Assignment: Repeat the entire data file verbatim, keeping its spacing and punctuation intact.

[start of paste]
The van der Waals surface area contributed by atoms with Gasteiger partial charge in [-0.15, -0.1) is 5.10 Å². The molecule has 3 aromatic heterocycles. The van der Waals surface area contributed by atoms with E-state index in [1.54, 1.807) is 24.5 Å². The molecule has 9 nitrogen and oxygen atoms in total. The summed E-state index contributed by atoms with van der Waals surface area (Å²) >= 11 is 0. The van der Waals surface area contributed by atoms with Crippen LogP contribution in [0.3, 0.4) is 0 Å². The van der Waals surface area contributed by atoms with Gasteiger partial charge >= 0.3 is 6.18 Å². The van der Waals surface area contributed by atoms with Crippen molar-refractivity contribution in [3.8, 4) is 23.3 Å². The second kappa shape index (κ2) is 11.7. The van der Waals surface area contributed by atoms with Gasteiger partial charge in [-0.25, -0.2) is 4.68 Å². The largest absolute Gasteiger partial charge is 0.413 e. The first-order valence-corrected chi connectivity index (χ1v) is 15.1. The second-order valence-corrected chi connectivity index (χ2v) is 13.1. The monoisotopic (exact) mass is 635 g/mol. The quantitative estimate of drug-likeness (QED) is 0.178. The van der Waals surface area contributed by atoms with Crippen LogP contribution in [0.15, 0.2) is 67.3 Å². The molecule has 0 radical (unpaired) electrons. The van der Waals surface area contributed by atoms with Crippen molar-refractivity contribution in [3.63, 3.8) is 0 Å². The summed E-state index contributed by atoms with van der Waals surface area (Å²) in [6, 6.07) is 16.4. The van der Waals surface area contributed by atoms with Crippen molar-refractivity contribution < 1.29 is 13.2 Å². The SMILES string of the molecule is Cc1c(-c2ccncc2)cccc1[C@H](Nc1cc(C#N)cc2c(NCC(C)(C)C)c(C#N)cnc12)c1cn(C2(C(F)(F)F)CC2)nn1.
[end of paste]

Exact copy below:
The van der Waals surface area contributed by atoms with Gasteiger partial charge in [-0.15, -0.1) is 5.10 Å². The molecule has 3 aromatic heterocycles. The van der Waals surface area contributed by atoms with E-state index in [1.54, 1.807) is 24.5 Å². The molecule has 9 nitrogen and oxygen atoms in total. The summed E-state index contributed by atoms with van der Waals surface area (Å²) >= 11 is 0. The van der Waals surface area contributed by atoms with Crippen LogP contribution in [0.3, 0.4) is 0 Å². The van der Waals surface area contributed by atoms with Gasteiger partial charge >= 0.3 is 6.18 Å². The van der Waals surface area contributed by atoms with Crippen molar-refractivity contribution in [3.8, 4) is 23.3 Å². The second kappa shape index (κ2) is 11.7. The van der Waals surface area contributed by atoms with Gasteiger partial charge in [-0.25, -0.2) is 4.68 Å². The largest absolute Gasteiger partial charge is 0.413 e. The first-order valence-corrected chi connectivity index (χ1v) is 15.1. The second-order valence-corrected chi connectivity index (χ2v) is 13.1. The monoisotopic (exact) mass is 635 g/mol. The quantitative estimate of drug-likeness (QED) is 0.178. The van der Waals surface area contributed by atoms with Crippen LogP contribution in [0.15, 0.2) is 67.3 Å². The molecule has 0 radical (unpaired) electrons. The van der Waals surface area contributed by atoms with Crippen molar-refractivity contribution in [3.63, 3.8) is 0 Å². The summed E-state index contributed by atoms with van der Waals surface area (Å²) in [6, 6.07) is 16.4. The van der Waals surface area contributed by atoms with Crippen molar-refractivity contribution < 1.29 is 13.2 Å². The SMILES string of the molecule is Cc1c(-c2ccncc2)cccc1[C@H](Nc1cc(C#N)cc2c(NCC(C)(C)C)c(C#N)cnc12)c1cn(C2(C(F)(F)F)CC2)nn1.